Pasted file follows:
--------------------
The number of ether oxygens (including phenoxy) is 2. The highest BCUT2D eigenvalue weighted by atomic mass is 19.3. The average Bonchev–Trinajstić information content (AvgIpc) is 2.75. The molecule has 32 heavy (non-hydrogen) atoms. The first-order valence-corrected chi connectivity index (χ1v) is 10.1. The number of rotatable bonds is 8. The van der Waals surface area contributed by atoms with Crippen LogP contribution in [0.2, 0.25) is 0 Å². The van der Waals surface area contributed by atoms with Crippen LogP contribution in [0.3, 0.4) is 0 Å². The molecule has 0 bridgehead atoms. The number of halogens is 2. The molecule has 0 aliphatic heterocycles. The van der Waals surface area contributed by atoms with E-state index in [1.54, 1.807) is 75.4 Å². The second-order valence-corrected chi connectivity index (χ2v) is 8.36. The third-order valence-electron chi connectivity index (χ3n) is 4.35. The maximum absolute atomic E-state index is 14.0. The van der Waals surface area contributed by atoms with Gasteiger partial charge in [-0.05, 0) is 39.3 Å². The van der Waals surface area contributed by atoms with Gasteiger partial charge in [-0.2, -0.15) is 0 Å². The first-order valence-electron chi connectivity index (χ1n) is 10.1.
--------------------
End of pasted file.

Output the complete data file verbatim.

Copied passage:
The number of ether oxygens (including phenoxy) is 2. The highest BCUT2D eigenvalue weighted by atomic mass is 19.3. The average Bonchev–Trinajstić information content (AvgIpc) is 2.75. The molecule has 32 heavy (non-hydrogen) atoms. The first-order valence-corrected chi connectivity index (χ1v) is 10.1. The number of rotatable bonds is 8. The van der Waals surface area contributed by atoms with Crippen LogP contribution in [0.2, 0.25) is 0 Å². The van der Waals surface area contributed by atoms with Crippen LogP contribution in [0.3, 0.4) is 0 Å². The molecule has 0 bridgehead atoms. The number of halogens is 2. The molecule has 0 aliphatic heterocycles. The van der Waals surface area contributed by atoms with E-state index in [1.54, 1.807) is 75.4 Å². The second-order valence-corrected chi connectivity index (χ2v) is 8.36. The third-order valence-electron chi connectivity index (χ3n) is 4.35. The maximum absolute atomic E-state index is 14.0. The van der Waals surface area contributed by atoms with Gasteiger partial charge in [-0.05, 0) is 39.3 Å². The van der Waals surface area contributed by atoms with Gasteiger partial charge in [-0.2, -0.15) is 0 Å². The first-order valence-electron chi connectivity index (χ1n) is 10.1.